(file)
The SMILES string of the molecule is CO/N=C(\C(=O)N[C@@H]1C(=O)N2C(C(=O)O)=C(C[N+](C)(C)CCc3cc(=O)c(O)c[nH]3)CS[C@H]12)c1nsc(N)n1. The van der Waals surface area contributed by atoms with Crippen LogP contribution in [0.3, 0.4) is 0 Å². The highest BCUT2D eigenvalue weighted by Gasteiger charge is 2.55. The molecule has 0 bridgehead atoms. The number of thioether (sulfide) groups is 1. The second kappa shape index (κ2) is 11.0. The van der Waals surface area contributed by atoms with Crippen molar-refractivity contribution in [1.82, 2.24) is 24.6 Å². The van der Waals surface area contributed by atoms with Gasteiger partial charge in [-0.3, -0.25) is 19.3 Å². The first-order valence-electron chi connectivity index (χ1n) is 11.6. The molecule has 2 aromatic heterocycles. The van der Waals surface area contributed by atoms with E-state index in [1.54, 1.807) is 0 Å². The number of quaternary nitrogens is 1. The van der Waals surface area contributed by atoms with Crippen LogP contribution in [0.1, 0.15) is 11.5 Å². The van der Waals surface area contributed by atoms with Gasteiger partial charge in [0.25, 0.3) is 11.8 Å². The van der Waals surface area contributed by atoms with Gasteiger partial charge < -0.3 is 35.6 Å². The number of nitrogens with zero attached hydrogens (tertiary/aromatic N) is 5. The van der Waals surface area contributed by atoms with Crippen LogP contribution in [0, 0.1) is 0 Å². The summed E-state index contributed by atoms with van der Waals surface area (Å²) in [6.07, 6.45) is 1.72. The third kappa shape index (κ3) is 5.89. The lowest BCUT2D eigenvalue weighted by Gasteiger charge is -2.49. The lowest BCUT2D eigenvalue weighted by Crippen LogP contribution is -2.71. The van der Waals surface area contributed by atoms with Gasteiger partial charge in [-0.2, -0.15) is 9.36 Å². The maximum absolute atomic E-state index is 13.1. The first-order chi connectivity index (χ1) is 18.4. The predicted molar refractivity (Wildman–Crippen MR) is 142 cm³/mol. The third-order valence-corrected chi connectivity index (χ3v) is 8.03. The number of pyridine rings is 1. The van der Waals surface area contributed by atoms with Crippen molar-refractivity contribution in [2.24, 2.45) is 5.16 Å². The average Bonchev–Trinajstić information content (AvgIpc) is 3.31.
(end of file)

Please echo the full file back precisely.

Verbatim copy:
The SMILES string of the molecule is CO/N=C(\C(=O)N[C@@H]1C(=O)N2C(C(=O)O)=C(C[N+](C)(C)CCc3cc(=O)c(O)c[nH]3)CS[C@H]12)c1nsc(N)n1. The van der Waals surface area contributed by atoms with Crippen LogP contribution in [0.3, 0.4) is 0 Å². The highest BCUT2D eigenvalue weighted by Gasteiger charge is 2.55. The molecule has 0 bridgehead atoms. The number of thioether (sulfide) groups is 1. The second kappa shape index (κ2) is 11.0. The van der Waals surface area contributed by atoms with Crippen molar-refractivity contribution in [1.82, 2.24) is 24.6 Å². The van der Waals surface area contributed by atoms with Gasteiger partial charge in [-0.3, -0.25) is 19.3 Å². The first-order valence-electron chi connectivity index (χ1n) is 11.6. The molecule has 2 aromatic heterocycles. The van der Waals surface area contributed by atoms with E-state index in [1.54, 1.807) is 0 Å². The number of quaternary nitrogens is 1. The van der Waals surface area contributed by atoms with Crippen LogP contribution in [0.1, 0.15) is 11.5 Å². The van der Waals surface area contributed by atoms with Gasteiger partial charge in [0.25, 0.3) is 11.8 Å². The van der Waals surface area contributed by atoms with Gasteiger partial charge < -0.3 is 35.6 Å². The number of nitrogens with zero attached hydrogens (tertiary/aromatic N) is 5. The van der Waals surface area contributed by atoms with Crippen LogP contribution in [0, 0.1) is 0 Å². The summed E-state index contributed by atoms with van der Waals surface area (Å²) in [6.07, 6.45) is 1.72. The third kappa shape index (κ3) is 5.89. The lowest BCUT2D eigenvalue weighted by Gasteiger charge is -2.49. The lowest BCUT2D eigenvalue weighted by Crippen LogP contribution is -2.71. The van der Waals surface area contributed by atoms with Gasteiger partial charge in [-0.2, -0.15) is 9.36 Å². The maximum absolute atomic E-state index is 13.1. The first-order chi connectivity index (χ1) is 18.4. The predicted molar refractivity (Wildman–Crippen MR) is 142 cm³/mol. The third-order valence-corrected chi connectivity index (χ3v) is 8.03. The number of pyridine rings is 1. The van der Waals surface area contributed by atoms with Crippen molar-refractivity contribution in [2.24, 2.45) is 5.16 Å². The average Bonchev–Trinajstić information content (AvgIpc) is 3.31.